MONSANTO – finding ways to feed the future population
Monsanto recently increased its focus on added value to smaller production units and smaller farmers in the market so that we can provide them with technology and affordable hybrids with a high yield potential.
The market was quantified as follows:
- New Era Farmer (>75 ha/250 ton grain, mechanised).
- Small-scale farmer (10 ha - 75 ha, partly commercial, little to no mechanisation).
- Subsistence farmer (1 ha - 10 ha, full production manual labour, own use).
In the Small commercial category, development trials were planted in the Carolina district on the farm of Mr Solomon Masongo. New white and yellow hybrids in the commercial pipeline are being tested here. This includes six white hybrids that fit into the NEW ERA FARMER category. This will provide feedback from the community to determine production and hybrid trait needs.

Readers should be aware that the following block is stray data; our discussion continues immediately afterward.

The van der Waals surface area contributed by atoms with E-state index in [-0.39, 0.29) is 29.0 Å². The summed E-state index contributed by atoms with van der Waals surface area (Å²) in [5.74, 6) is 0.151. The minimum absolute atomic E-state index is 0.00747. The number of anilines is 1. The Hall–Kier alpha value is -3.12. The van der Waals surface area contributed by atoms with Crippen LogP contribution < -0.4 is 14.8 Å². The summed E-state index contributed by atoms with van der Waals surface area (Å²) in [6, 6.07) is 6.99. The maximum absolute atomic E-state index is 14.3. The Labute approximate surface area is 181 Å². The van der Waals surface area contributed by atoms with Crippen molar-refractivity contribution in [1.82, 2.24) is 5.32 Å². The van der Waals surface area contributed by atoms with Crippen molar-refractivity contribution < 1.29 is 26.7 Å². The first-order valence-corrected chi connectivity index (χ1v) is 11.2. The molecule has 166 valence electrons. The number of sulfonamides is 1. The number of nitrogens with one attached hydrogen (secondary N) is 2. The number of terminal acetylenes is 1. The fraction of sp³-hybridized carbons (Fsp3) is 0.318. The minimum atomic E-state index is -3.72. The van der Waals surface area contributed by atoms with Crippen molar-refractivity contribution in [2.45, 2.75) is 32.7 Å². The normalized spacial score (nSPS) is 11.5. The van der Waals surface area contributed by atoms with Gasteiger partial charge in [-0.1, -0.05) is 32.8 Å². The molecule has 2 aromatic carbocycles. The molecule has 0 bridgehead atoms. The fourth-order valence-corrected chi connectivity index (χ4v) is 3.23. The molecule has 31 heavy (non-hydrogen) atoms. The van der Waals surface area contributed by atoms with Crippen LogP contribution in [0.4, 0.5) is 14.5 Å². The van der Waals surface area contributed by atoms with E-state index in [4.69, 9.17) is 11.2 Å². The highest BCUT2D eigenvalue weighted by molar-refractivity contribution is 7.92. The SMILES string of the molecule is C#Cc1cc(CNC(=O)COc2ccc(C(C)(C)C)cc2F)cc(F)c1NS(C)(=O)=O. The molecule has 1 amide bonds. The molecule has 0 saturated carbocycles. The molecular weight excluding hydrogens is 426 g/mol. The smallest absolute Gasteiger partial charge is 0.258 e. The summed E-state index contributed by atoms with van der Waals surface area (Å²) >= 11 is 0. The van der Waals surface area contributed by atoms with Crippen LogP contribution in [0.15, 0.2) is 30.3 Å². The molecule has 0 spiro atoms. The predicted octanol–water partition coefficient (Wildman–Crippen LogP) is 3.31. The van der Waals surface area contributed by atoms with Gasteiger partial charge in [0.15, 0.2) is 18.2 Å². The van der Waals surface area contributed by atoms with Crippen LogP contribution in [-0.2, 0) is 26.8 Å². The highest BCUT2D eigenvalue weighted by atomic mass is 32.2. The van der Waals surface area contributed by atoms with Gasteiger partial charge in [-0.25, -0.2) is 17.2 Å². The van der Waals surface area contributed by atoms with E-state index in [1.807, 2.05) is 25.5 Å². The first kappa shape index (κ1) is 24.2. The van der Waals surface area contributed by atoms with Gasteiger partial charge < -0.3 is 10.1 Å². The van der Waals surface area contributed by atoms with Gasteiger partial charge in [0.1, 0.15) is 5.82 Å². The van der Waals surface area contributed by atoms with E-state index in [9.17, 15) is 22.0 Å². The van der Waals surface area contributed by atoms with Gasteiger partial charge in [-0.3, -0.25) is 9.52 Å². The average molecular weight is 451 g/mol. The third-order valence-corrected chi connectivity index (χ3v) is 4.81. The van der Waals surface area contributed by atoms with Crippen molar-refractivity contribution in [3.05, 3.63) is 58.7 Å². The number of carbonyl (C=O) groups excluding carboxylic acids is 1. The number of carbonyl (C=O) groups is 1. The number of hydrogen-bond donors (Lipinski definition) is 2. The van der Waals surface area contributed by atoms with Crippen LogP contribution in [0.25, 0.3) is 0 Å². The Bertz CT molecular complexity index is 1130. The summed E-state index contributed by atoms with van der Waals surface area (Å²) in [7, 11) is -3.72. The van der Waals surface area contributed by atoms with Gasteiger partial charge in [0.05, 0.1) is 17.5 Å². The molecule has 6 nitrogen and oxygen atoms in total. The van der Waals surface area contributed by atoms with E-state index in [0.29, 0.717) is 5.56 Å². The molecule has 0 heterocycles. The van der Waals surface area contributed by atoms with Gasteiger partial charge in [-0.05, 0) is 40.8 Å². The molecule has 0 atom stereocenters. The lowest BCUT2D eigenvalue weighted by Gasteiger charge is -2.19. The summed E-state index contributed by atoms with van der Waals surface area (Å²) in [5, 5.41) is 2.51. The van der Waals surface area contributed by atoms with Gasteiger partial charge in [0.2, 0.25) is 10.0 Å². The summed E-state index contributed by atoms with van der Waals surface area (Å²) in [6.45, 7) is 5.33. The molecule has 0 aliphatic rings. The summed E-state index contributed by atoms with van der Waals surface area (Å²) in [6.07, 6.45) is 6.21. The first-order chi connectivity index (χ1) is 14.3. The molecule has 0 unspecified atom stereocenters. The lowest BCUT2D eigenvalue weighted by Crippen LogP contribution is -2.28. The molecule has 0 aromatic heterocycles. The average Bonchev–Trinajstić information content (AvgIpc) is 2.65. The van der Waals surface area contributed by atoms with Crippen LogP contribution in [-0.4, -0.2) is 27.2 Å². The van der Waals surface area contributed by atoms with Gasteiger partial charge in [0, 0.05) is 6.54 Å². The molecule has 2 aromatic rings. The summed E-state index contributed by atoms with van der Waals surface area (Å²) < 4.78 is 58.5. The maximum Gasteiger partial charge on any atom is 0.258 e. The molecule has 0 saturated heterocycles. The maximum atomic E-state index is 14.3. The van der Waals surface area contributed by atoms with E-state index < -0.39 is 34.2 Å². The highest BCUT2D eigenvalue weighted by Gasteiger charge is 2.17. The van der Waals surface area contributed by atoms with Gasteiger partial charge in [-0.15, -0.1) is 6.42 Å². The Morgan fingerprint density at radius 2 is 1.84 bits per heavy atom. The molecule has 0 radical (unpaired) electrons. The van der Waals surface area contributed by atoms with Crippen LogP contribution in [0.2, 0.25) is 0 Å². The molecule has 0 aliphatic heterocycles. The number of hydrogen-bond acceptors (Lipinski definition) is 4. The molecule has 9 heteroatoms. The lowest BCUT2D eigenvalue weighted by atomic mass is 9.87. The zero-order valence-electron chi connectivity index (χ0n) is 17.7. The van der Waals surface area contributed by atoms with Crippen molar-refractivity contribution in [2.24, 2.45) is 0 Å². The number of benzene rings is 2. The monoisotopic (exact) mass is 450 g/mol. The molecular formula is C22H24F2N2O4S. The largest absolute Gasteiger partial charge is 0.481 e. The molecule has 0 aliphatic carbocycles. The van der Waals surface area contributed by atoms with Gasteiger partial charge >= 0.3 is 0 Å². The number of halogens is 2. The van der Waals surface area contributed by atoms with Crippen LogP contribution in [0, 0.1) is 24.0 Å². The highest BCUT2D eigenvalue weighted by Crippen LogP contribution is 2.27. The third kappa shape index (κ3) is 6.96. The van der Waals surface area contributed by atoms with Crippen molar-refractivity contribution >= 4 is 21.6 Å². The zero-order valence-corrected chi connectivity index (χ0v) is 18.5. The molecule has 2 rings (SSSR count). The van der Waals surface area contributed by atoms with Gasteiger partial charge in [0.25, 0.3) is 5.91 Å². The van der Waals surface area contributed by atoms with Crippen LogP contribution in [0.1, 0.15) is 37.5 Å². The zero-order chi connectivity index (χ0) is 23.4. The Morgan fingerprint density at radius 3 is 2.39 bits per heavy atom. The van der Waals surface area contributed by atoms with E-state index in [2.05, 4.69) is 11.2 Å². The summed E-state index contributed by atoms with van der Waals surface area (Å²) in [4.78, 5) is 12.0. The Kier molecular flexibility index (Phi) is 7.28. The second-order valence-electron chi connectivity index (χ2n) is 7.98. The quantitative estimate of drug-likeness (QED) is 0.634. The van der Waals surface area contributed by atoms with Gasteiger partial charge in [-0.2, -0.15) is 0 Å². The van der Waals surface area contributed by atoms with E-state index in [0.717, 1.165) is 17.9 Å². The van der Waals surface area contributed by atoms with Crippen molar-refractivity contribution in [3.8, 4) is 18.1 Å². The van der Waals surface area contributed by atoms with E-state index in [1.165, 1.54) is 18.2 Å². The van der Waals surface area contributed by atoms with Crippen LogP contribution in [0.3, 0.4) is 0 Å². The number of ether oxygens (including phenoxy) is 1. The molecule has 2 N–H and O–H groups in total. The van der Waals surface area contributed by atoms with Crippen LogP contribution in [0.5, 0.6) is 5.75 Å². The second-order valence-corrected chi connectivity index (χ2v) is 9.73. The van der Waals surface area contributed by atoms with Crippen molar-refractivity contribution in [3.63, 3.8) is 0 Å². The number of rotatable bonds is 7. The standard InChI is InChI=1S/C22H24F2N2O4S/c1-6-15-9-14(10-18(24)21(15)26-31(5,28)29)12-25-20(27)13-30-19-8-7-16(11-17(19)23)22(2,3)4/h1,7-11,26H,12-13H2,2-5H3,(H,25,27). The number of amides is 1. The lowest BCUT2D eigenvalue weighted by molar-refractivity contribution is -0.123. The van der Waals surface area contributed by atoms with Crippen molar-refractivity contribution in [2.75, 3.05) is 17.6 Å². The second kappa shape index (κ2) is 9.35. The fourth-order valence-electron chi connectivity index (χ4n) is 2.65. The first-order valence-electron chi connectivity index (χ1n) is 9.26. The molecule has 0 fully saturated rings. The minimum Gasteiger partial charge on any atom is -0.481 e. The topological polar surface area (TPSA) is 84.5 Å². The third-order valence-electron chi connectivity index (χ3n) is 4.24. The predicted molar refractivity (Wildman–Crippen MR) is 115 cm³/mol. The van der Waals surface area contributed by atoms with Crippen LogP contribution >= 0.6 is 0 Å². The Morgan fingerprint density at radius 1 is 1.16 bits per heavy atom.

In the Small-scale farmer category, we planted the six hybrids on Mr Frans Malela’s farm in the Groblersdal area. Here various crops are cultivated on 4 ha plots with some form of mechanisation.
In the Subsistence farmer category the six white hybrids were also planted at the Matibidi Community project in the Blyde River area where the Department of Agriculture together with Ms Thembi Mphela is involved. Here only soil cultivation is mechanised. Planting and harvesting are done manually.
One of the challenges is the perception of a high yield, due to the appearance of some older hybrids, while there are new genetics available that perform much better and have stronger resistance against environmental factors. Therefore Monsanto is interactively involved in the NEW ERA Farmer and looking for ways to offer the latest technology and the best hybrids to farmers to feed the future population.
Monsanto’s strategy is based on research related to the United Nations regarding World Agriculture 2030.
Article submitted by Magda du Toit, Corporate Communication Manager, Monsanto South Africa.
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Publication: November 2016